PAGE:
The UN special rapporteur on extreme poverty warned that Lebanon risked becoming a failed state and lambasted a “scandalous level of inequality” as he wrapped up a twelve-day tour of the country.

“Lebanon is not yet a bankrupt state, but it is a bankrupt state, with a bankrupt government for its people,” Olivier De Schutter said at a press conference in Beirut.

Mr De Schutter was finishing a 12-day trip during which he met nine ministers, Prime Minister Najib Mikati and impoverished communities across the country. A severe economic crisis and the collapse of the local currency have plunged a large part of the country’s population into poverty. He took advantage of his departure press conference to criticize the government for its inability to implement significant reforms in the face of the “four converging crises”.

“The government’s inaction in the face of this unprecedented crisis has inflicted great hardship on the population, in particular children, women, stateless and undocumented migrants and already marginalized people with disabilities,” he added. .

De Schutter, who was appointed by the UN Secretary-General last year, will report on his findings to the UN Human Rights Council in June. He condemned the country’s political establishment and said he did not believe the government was serious about the issue.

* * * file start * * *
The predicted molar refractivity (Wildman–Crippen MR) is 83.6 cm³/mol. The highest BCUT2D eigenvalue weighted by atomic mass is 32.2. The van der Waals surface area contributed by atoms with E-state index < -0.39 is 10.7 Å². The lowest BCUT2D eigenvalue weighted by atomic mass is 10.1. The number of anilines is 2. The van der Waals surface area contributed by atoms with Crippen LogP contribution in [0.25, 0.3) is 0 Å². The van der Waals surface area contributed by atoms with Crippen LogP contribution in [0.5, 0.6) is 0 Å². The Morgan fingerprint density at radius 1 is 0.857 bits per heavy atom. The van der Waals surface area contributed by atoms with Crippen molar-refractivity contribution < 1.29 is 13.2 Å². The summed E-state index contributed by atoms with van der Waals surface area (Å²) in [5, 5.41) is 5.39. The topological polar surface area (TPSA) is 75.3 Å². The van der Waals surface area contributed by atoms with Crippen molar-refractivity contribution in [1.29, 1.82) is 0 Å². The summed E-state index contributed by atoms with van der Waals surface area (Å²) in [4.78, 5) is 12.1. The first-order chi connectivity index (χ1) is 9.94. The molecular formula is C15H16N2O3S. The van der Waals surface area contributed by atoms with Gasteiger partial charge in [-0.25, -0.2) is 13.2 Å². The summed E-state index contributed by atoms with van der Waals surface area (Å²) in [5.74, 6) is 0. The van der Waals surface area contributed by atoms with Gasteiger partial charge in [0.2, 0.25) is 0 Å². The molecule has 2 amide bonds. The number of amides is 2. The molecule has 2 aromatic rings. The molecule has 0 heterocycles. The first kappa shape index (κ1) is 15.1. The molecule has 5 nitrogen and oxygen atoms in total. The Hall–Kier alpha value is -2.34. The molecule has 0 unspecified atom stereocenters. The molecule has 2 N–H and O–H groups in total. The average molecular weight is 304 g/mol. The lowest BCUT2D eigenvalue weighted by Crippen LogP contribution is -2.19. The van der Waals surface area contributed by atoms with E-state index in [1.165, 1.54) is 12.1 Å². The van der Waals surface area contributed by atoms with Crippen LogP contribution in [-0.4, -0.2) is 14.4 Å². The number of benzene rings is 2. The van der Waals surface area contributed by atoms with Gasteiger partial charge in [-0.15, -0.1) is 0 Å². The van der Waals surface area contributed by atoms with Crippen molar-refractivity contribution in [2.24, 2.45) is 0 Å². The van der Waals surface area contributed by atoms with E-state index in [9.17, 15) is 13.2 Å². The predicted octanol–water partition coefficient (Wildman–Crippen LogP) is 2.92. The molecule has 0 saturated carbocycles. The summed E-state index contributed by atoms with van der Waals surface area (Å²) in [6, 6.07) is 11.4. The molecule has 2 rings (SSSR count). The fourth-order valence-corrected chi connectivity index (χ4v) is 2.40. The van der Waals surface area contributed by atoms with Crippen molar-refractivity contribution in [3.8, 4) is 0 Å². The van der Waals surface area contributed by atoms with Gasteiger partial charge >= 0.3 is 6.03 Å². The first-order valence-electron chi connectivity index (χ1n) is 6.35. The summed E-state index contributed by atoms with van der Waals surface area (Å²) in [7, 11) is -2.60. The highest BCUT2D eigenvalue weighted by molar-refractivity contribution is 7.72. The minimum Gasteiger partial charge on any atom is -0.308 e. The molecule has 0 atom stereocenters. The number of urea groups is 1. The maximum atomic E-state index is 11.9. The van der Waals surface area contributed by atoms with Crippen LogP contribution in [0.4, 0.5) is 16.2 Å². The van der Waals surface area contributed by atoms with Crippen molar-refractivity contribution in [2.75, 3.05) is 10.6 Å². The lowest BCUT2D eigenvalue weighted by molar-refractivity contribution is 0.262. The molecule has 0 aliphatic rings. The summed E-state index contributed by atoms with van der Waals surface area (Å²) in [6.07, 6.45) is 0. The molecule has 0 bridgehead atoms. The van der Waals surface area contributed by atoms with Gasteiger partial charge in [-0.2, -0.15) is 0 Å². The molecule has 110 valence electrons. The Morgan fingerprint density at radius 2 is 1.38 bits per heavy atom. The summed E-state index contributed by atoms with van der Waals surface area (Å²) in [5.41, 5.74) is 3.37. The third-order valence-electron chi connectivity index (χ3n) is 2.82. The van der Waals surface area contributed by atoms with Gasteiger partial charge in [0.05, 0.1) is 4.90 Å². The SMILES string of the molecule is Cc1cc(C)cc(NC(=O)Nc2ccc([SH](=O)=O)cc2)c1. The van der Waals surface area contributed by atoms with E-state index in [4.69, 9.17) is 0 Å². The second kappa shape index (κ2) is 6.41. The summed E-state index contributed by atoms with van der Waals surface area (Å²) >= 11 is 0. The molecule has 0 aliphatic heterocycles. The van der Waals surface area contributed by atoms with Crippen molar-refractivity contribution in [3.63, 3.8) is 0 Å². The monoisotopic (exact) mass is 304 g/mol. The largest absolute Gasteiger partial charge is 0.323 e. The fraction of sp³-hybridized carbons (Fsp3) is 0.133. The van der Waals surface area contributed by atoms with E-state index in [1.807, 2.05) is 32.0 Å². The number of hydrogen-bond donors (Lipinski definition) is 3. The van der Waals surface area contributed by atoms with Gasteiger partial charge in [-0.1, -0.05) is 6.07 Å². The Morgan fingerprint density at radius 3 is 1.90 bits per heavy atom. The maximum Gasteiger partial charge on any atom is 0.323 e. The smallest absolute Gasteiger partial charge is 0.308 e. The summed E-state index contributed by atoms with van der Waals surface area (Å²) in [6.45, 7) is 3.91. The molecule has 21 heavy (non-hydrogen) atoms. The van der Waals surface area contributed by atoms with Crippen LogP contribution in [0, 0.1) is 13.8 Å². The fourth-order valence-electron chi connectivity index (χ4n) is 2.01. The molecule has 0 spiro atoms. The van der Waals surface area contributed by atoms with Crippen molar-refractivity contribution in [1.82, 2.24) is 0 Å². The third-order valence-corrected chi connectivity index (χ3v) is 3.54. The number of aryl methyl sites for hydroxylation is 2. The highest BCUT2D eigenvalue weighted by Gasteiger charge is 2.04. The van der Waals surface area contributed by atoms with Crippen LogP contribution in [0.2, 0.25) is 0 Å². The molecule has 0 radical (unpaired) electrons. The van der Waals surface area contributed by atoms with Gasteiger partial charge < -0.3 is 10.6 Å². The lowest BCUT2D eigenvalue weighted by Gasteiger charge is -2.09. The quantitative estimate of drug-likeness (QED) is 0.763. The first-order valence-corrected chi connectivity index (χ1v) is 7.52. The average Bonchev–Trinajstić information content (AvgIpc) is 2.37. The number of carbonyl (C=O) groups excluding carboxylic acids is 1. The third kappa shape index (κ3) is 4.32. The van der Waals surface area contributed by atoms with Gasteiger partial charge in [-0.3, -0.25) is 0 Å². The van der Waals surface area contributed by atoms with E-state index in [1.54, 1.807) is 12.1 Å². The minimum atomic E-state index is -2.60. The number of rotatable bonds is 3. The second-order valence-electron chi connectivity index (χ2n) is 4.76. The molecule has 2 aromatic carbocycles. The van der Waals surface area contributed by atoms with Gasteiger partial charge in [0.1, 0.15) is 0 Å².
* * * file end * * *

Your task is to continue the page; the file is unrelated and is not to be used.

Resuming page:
“The lack of accountability at the highest levels of political leadership is astonishing. As I met dedicated officials at lower levels of government, I was shocked at the disconnect between the political establishment and the reality of those living in poverty on the ground, ”he said.

“These people need credible solutions today, and I am deeply concerned that the government is not taking their plight seriously. “

He particularly drew attention to Lebanon’s failing tax and banking systems, linking them directly to the country’s growing levels of inequality.

“Inequalities have remained at unacceptable levels for years in Lebanon. Even before the crisis, the richest 10 percent received five times as much income as the poorest 50 percent. This outrageous level of inequality is reinforced by a tax system that rewards the banking sector, encourages tax evasion and concentrates wealth in the hands of the few. In the meantime, the population is subject to regressive taxes which hit the poorest the most ”, he declared.

“This is a man-made disaster that took a long time to prepare. “

A study released by the United Nations Office for the Coordination of Humanitarian Affairs (OCHA) in August found that around 78 percent of the Lebanese population was now living in poverty in March 2021. The World Bank described the crisis in Lebanon as one of the worst in history.

Update: November 12, 2021 11:43 am

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